This Makes No Sense

When President Johnson began the “War on Poverty,” the idea was to help people get out of poverty and become working members of society. President Johnson wanted to make sure that in a land as rich as America, people did not go hungry or homeless. It was (and is) a laudable goal. It becomes a more difficult goal when it encounters the specter of human nature.

The Washington Free Beacon is reporting today on one of the programs that was set up to make sure no Americans would go hungry.

The article reports:

The number of individuals receiving benefits from the Supplemental Nutrition Assistance Program, otherwise known as food stamps, has exceeded 45 million for 56 straight months, according to data released by the Department of Agriculture.

…The USDA has been tracking data on participation in the program since 1969, when average participation stood at 2,878,000. Since then, participation in the program has increased by more than 1,470 percent.

The number of food stamp recipients first exceeded 45 million in May 2011. Since then, the number has consistently exceeded 45 million, hitting a record high of nearly 47.8 million in December 2012.

Changes to food stamp policies made it easier for people to apply for benefits, made food stamps available to more people and the benefits became more generous, according to the U.S. Department of Agriculture.

“Economic factors alone do not fully explain the growth in SNAP participation,” states the agency. “Changes in SNAP policies, some of them associated with the 2002 and 2008 Farm Acts, have made benefits easier to apply for, available to more people, and more generous.”

There is a lesson here. The SNAP program was started with the best of intentions, but what it did was take charity out of the hands of the local church and the local community. The local church and the local community were in a position to know who actually needed help and who was taking advantage of the system. I have heard many stories from people who remember a time when their spouse was out of work and they found a bag of groceries on their front steps to get them through. Charity needs to return to a time when it was the result of personal caring. The obvious question here is how much of the SNAP money goes to food. We have all heard stories of people selling their SNAP coupons or EBT cards and spending the money on alcohol or drugs. We are not doing anyone a favor by supporting a destructive habit.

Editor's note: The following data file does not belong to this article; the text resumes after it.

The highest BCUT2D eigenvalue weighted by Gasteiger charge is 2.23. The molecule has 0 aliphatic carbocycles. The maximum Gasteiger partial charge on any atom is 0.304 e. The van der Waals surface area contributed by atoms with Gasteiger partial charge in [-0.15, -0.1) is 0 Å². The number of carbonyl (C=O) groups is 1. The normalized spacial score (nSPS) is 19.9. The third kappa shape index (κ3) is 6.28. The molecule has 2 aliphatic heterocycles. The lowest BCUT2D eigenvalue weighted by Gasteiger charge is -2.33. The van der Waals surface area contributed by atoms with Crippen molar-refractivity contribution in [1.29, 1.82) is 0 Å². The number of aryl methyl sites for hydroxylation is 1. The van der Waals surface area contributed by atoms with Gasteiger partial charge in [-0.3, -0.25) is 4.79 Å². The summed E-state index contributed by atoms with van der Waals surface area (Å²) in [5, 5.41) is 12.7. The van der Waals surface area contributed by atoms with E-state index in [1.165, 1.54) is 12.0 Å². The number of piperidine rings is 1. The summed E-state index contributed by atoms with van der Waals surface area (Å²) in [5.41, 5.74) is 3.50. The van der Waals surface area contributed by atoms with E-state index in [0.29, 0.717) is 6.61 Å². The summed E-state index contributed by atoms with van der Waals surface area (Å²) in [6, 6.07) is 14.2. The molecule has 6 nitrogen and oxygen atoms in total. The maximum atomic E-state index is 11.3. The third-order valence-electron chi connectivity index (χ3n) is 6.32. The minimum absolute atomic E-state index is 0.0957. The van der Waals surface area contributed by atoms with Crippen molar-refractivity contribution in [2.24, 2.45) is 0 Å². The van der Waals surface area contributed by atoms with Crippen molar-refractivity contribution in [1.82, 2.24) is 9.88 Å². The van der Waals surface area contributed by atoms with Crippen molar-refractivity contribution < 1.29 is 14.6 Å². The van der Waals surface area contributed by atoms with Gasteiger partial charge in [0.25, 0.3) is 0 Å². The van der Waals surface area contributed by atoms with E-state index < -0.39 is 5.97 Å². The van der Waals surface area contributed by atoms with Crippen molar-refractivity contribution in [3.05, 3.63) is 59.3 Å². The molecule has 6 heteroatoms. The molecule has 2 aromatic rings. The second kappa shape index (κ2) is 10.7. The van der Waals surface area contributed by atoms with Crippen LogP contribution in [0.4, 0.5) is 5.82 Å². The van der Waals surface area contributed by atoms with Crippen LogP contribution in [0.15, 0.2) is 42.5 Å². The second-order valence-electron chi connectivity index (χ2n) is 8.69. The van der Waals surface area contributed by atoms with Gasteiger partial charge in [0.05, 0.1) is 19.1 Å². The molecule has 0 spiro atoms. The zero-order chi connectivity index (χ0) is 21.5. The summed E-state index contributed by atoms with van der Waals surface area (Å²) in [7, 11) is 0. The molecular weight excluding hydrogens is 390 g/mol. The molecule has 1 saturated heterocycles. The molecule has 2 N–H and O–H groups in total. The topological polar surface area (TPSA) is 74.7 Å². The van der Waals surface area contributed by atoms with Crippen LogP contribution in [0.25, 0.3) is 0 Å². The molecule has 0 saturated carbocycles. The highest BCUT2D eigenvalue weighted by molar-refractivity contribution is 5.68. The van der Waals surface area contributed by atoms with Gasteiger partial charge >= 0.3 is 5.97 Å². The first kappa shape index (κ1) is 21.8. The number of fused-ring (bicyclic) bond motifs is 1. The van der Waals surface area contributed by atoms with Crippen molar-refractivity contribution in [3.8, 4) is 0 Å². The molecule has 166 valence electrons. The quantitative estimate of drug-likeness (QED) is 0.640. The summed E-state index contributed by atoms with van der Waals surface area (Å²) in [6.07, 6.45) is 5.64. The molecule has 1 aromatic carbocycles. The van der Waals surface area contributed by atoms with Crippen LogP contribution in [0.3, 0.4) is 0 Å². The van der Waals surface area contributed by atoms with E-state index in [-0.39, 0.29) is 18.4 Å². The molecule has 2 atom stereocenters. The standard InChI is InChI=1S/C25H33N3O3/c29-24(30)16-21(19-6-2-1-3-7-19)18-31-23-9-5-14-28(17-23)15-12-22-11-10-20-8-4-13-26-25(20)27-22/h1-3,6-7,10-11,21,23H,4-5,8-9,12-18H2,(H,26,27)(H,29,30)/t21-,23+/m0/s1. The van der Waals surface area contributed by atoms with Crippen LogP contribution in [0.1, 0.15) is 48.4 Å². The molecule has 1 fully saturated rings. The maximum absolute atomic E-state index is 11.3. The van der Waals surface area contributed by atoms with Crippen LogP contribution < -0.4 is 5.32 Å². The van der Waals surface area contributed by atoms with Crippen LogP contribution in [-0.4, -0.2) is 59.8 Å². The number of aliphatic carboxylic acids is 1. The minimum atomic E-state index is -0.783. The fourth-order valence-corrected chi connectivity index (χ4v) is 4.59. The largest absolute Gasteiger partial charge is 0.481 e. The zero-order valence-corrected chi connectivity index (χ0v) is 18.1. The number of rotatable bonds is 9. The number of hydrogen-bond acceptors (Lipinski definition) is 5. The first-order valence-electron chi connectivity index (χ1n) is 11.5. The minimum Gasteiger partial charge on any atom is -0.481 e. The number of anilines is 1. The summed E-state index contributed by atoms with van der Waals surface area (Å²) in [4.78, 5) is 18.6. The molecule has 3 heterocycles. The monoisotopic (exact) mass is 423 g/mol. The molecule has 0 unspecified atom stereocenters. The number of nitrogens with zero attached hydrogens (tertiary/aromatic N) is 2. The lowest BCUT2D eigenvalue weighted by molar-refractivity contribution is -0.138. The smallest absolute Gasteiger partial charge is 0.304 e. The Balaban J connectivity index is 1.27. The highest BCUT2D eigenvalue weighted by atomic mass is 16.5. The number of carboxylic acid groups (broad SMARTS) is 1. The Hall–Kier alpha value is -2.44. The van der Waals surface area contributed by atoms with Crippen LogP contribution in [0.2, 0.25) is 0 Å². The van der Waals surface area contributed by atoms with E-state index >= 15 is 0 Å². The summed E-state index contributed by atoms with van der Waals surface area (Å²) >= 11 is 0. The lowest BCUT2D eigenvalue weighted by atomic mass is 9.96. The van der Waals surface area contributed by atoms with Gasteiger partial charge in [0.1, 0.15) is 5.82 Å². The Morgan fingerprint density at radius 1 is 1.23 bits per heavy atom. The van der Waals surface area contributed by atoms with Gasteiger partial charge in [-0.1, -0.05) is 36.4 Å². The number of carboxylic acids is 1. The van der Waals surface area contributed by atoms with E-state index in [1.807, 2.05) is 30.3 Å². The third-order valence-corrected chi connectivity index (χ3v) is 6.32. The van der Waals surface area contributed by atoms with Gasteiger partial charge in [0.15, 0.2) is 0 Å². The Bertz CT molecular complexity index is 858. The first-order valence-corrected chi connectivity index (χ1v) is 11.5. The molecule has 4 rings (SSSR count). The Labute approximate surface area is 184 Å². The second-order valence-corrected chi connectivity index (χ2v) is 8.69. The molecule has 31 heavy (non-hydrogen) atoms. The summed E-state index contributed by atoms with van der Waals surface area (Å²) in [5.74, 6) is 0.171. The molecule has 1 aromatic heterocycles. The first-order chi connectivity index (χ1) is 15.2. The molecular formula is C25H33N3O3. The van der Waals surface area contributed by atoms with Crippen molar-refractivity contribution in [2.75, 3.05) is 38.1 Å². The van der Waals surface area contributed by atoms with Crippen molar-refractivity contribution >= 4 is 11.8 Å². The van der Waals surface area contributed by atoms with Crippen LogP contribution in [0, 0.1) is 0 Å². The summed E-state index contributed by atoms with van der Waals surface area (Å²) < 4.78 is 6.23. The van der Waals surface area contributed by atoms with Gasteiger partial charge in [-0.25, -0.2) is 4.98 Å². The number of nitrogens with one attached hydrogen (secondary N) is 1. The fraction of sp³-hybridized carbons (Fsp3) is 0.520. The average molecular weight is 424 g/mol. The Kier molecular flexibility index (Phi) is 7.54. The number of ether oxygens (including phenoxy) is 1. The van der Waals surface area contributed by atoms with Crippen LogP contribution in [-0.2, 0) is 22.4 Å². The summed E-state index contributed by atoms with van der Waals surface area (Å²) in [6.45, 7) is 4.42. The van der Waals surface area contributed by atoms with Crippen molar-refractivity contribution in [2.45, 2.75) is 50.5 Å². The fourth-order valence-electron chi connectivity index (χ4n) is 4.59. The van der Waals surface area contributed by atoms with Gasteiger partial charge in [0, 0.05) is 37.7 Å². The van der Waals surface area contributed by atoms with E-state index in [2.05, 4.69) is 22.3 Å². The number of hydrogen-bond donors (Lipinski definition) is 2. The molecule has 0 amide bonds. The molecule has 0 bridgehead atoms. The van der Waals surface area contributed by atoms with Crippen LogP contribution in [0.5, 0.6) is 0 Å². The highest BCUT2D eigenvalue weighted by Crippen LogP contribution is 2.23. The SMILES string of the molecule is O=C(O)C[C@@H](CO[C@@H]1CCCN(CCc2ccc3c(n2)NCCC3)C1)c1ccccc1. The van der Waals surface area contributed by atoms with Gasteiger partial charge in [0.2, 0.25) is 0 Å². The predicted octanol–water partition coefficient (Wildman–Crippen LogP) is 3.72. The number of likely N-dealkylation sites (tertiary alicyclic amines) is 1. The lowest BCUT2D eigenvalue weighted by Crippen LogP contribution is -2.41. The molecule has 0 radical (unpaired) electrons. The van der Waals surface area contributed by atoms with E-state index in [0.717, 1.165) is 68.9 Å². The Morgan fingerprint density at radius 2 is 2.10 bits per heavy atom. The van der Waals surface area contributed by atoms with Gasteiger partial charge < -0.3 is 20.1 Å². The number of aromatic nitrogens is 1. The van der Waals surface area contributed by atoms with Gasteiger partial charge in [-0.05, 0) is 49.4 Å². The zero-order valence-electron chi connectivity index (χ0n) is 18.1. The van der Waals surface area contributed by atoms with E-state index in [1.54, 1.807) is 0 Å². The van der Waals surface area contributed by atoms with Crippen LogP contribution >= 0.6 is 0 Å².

In April 2015 I reported the following:

A Department of Health and Human Services (DHHS) spokesman tells the Associated Press that 12,000 non-disabled adults were in Maine’s SNAP program before Jan. 1 – a number that dropped to 2,680 by the end of March.

More than 9,000 Maine residents have been removed from the state’s food stamp program since Republican Gov. Paul LePage‘s administration began enforcing work and volunteer requirements.

I can’t image the impact it would have on the federal budget if all states followed the example of making people work a few hours a month in order to receive food stamps. The problem is that federal money makes people dependent, and dependency determines how people vote. Politicians who want to stay in office will work to make sure that the freebies keep on coming. Politicians who love America will begin to move to cut spending.

The Law Of Unintended Consequences Strikes Again

Yesterday Byron York posted an article in the Washington Examiner about the coming increase in the minimum wage for federal contractors. The minimum wage for federal contractors will go from $7.25 and hour to $10.10 an hour. This will include fast food workers, laundry workers, and other low paying jobs on military bases. So what are the consequences?

The article reports:

In late March, the publication Military Times reported that three McDonald’s fast-food restaurants, plus one other lesser-known food outlet, will soon close at Navy bases, while other national-name chains have “asked to be released from their Army and Air Force Exchange Service contracts to operate fast-food restaurants at two other installations.”

…The administration is making it very expensive to do business on military bases, and not just because of the minimum wage. Under federal contracting law, some businesses operating on military installations must also pay their workers something called a health and welfare payment, which last year was $2.56 an hour but which the administration has now raised to $3.81 an hour.